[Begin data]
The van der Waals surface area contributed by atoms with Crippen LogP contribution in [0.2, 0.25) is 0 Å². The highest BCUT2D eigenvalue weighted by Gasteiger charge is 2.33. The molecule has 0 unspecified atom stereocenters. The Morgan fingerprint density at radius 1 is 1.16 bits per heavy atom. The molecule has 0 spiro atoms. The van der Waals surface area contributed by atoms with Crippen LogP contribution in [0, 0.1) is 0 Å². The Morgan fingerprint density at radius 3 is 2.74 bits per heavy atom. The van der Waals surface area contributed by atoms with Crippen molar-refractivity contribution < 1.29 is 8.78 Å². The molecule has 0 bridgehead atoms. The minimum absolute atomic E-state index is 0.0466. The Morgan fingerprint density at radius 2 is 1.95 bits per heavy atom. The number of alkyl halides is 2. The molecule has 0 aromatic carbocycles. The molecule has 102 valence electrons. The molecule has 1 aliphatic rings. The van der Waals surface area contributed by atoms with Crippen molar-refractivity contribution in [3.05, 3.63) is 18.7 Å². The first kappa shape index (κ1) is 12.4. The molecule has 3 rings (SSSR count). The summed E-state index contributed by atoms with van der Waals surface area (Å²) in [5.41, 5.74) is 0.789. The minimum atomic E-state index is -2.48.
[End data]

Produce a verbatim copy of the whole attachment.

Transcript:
The van der Waals surface area contributed by atoms with Crippen LogP contribution in [0.2, 0.25) is 0 Å². The highest BCUT2D eigenvalue weighted by Gasteiger charge is 2.33. The molecule has 0 unspecified atom stereocenters. The Morgan fingerprint density at radius 1 is 1.16 bits per heavy atom. The molecule has 0 spiro atoms. The van der Waals surface area contributed by atoms with Crippen LogP contribution in [0, 0.1) is 0 Å². The Morgan fingerprint density at radius 3 is 2.74 bits per heavy atom. The van der Waals surface area contributed by atoms with Crippen molar-refractivity contribution < 1.29 is 8.78 Å². The molecule has 0 bridgehead atoms. The minimum absolute atomic E-state index is 0.0466. The Morgan fingerprint density at radius 2 is 1.95 bits per heavy atom. The number of alkyl halides is 2. The molecule has 0 aromatic carbocycles. The molecule has 102 valence electrons. The molecule has 1 aliphatic rings. The van der Waals surface area contributed by atoms with Crippen molar-refractivity contribution in [3.05, 3.63) is 18.7 Å². The first kappa shape index (κ1) is 12.4. The molecule has 3 rings (SSSR count). The summed E-state index contributed by atoms with van der Waals surface area (Å²) in [5.41, 5.74) is 0.789. The minimum atomic E-state index is -2.48.